You spent eight years in the State House, and that likely means that you've dealt with your fair share of legislators on the other side. Although the Republican supermajority is no longer, you'll still be facing Republican majorities in both houses. Do you think that there are any issues where the two sides can come together, especially given the long-standing divide?

I've said for ten years that the core issue — bigger than education, bigger than healthcare, bigger than social welfare — is tax reform because you can't plan ahead until you have a stabilized system that brings resources into the state. And with what we've gone through in the past three or four years, there's a greater appreciation of that. I don't think, by any means, that there'll be dramatic changes in that regard, but there's at least an opportunity to start discussing it. It may take a few sessions for it to be hammered through, but I'm a little bit optimistic about that. There's also the issue of spending reform, although of course Democrats don't like to look at that issue, but particularly in regards to the correctional system, I think there's enormous opportunity for savings. If we look at modifying mandatory sentencing, I think that there's opportunity there. We're on an unsustainable course [with regard to the correctional system]. We lock up about one percent of the adults in this state, and we're on a pace where if we continue on this path, we'll be locking up one-and-a-half to two percent of the adults in the state in the next ten to fifteen years. It's ludicrous.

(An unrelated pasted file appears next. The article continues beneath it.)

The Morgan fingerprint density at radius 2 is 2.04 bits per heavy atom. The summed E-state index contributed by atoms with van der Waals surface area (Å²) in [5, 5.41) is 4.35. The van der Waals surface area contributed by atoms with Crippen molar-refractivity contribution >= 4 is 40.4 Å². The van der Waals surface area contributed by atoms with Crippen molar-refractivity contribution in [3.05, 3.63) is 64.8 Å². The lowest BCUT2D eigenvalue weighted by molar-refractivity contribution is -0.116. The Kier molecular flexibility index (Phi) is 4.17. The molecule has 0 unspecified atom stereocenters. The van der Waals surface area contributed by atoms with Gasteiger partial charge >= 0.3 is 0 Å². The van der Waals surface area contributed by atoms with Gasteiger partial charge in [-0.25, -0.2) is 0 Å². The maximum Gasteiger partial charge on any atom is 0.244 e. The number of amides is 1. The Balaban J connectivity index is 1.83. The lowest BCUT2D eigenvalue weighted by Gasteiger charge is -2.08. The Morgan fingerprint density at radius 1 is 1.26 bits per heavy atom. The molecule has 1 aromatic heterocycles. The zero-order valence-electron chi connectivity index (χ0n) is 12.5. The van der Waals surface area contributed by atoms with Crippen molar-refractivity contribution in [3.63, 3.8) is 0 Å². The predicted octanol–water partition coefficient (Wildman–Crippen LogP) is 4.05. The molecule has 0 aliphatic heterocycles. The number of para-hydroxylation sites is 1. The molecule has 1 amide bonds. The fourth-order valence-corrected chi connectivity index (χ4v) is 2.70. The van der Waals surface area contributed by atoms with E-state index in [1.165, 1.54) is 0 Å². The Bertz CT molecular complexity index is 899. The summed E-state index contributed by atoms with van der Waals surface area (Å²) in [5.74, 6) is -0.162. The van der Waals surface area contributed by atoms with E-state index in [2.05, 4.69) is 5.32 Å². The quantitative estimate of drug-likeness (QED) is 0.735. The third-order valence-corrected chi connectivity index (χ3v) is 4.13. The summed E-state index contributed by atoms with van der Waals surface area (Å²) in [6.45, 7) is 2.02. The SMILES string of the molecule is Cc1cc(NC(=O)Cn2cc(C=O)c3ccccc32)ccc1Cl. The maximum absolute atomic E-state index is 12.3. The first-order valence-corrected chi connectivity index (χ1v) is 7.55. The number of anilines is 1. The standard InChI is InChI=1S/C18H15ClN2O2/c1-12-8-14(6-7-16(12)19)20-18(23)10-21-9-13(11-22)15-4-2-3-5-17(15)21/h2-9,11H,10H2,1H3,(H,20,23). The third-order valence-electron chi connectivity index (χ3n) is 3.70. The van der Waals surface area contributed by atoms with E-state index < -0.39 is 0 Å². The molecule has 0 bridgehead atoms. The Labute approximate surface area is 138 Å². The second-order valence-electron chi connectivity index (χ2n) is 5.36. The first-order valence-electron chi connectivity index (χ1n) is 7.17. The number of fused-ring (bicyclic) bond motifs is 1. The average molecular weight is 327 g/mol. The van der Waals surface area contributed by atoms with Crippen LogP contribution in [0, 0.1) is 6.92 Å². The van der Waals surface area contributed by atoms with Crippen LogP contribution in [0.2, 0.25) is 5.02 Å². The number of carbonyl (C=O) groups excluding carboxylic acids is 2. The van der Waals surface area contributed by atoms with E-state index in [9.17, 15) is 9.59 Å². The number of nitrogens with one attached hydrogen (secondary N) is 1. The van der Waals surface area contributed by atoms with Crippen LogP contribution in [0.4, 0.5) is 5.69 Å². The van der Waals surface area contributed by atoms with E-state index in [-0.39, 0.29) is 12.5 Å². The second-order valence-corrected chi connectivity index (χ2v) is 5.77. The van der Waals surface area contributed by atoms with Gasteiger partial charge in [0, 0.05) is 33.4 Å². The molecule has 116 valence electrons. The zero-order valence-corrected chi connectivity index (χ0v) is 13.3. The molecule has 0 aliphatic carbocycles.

Do you think that the private prison system contributes to this problem?